Massimo, molecular biologist, is constantly on a mission to inspire scientists and laypeople around him with his passion for science. During the time spent on the bench, he followed his natural all-around curiosity, investigating several topics from medical diseases to plant physiology. Head of TheScienceBreaker, Massimo proudly chases his naïve dream of an engaged society where scientists and citizens are facing together the upcoming challenges for human civilizations. At the University of Geneva, Switzerland, Massimo works for BiOutils – an academic and laboratory-based platform for outreach in life sciences.
Massimo is the editor of 129 Breaks:
To See a World in a Grain of Interplanetary Dust
Interplanetary dust from comets contains surviving interstellar dust, the starting solids from which our Solar System formed. In some, we find evidence of the first aggregation of dust in a cold environment, the initial step in planet formation.Mar 22, 2019 | 4 min read
Norwegian IQ scores are falling – but genes are not to blame
After several decades of increasing IQ scores, the average score of Norwegian male conscripts began to decline with the birth cohorts born after 1975. Both the increase and decline, however, can be identified by comparing siblings with the same mother and father, ruling out genetic explanations.Mar 20, 2019 | 4 min read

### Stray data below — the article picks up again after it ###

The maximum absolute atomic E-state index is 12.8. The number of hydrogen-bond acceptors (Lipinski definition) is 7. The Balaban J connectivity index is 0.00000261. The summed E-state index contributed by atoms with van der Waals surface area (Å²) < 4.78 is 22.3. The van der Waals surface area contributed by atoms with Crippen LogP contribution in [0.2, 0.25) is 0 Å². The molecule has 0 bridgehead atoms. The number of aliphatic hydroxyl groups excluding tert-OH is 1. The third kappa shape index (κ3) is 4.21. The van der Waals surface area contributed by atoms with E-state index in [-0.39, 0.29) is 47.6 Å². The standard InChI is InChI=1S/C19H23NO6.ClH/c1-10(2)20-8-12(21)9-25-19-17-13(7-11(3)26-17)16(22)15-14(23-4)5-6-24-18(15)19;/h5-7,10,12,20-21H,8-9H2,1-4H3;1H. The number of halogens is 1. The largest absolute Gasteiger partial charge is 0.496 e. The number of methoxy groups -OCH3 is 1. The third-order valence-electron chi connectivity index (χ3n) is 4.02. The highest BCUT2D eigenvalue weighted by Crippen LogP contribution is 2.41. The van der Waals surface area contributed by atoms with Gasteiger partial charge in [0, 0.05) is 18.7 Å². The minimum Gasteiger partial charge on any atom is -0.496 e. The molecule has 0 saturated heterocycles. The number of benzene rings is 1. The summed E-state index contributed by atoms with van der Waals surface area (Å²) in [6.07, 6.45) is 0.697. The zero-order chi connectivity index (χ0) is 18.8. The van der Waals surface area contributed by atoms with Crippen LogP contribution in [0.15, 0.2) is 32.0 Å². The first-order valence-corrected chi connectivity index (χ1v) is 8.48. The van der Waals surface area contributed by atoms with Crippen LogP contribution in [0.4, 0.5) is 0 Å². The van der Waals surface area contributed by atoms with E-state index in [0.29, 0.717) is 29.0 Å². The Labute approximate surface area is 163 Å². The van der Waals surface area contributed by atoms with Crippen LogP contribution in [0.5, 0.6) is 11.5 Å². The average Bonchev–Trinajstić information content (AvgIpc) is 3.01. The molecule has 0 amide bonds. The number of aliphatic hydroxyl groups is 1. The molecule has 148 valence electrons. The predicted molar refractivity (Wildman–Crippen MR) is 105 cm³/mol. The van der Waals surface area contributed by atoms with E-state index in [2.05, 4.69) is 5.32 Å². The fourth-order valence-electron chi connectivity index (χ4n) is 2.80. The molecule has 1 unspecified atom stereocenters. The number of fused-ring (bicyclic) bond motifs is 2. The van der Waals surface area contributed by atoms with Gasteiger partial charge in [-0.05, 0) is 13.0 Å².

Methane ice dunes on Pluto
Spotting features that looked like dunes on Pluto's surface proved the easy part of the research. Showing that the ridges only made sense if they had been blown by the wind was harder. But it was explaining how dunes could form on a world with almost no atmosphere that took time and a diverse range of expertise. We describe a world at once both familiar and very alien to our own.Mar 18, 2019 | 4 min read
A bacterium with the power of changing the course of Human history
Around 5,000 years ago, different Neolithic populations in Europe started to reduce in size and even disappear. The reasons for this decay are still largely discussed, but the process is known as the Neolithic Decline. We found pieces of evidence suggesting that infectious diseases, and precisely plague, may have played a role in this process.Mar 15, 2019 | 3.5 min read
Should Compulsive Sexual Behavior Disorder Be Considered an Impulse Control Disorder?
With an estimated 3 to 6 percent of the population possibly having compulsive sexual behavior disorder (CSBD), it is now being researched like never before. This is leading to the question whether it should be considered an impulse control disorder, or something else?Mar 13, 2019 | 4.5 min read
Emergent division of labor among clonal ants
Division of labor is thought to be central to the success of social species like ants and humans, but how does it arise? We used automated behavioral tracking in an unusual, clonal ant to show that division of labor can emerge in response to increasing group size. These behavioral changes were accompanied by rapid increases in colony performance.Mar 11, 2019 | 4 min read